Tags: california | drought | snow | climate

Snow Could End Calif. Drought

Snow Could End Calif. Drought
California's four-year drought has been severe. (AP)

By Saturday, 02 January 2016 10:43 AM Current | Bio | Archive

We all know trouble flows downhill, but fortunately for Californian’s who miss watering their lawn water does, too.

In fact, there’s a good chance California’s drought may be solved by divine intervention (I’m not going to be too specific here since the range of California beliefs extend from God to “global warming”). This intervention, regardless of the source, is a good thing, too, since waiting for successful political intervention could be long and thirsty.

KCRA has some very welcome news as the year draws to a close and it involves a long pole and a snowdrift. The California Department of Water Resources has measured the depth of the snowpack in the Sierra Mountains at Phillips Station in El Dorado County. The station, which is located at 6,800 feet above sea level, has a snow depth of a bit under 5 feet, which is 136 percent of the average for this time of year.

The water content is estimated at 16.3 inches. Frank Gehrke, chief of the California Cooperative Snow Surveys Program, explains, "This is clearly much better than it was last year at this time."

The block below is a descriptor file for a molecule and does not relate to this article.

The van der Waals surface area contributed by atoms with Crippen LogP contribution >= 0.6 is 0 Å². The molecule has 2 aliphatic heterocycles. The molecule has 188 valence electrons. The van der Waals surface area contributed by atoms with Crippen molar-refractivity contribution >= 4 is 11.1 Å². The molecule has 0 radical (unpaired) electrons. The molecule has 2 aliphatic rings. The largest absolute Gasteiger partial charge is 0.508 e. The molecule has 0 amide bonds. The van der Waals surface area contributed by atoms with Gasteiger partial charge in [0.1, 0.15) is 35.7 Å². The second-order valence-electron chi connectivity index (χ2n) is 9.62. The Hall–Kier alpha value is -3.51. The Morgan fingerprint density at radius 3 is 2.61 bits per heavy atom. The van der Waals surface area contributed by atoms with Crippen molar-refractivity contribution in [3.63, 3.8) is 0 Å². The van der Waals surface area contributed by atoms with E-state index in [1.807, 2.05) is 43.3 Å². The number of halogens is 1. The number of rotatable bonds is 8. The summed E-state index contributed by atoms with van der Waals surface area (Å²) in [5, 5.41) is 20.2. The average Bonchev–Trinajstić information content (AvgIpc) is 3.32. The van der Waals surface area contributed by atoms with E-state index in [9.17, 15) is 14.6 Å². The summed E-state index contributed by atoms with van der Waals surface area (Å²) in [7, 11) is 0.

I’ll say. Last Jan. 1, the snowpack was 55 percent under the historical average and politicians were discussing fines for washing your car. As the year progressed the snow regressed. On April 1, 2015 the pack was 95 percent under the historic average.

KCRA advises against becoming too optimistic: “Despite the positive results, state water managers said it's too early to declare an end to four years of punishing drought. They said they'll feel more confident if the April 1 snowpack is 150 percent of normal and depleted reservoirs reach normal levels.”

Gehrke agrees: “So there’s hope I think much more so than we had last year. El Niño is not a slam-dunk. I mean it doesn't guarantee you anything, but at least it is a positive sign.”

That’s good advice since statewide the snowpack is just barely above average, currently 105 percent. And not all the snow makes it down to the lowland. Much of the water soaks into the ground and a smaller portion becomes runoff.

Of course if snow continues to accumulate, California’s pendulum could swing the other way and we may need to start worrying about flooding, but after the last four years of drought, that’s a worry I’m willing to embrace.

Michael Reagan is the son of President Ronald Reagan. He is president of The Reagan Legacy Foundation and chairman of the League of American Voters. Mike is an in-demand speaker with Premiere. Read more reports from Michael Reagan — Go Here Now.

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If snow continues to accumulate, California’s pendulum could swing the other way and we may need to start worrying about flooding.
california, drought, snow, climate
Saturday, 02 January 2016 10:43 AM
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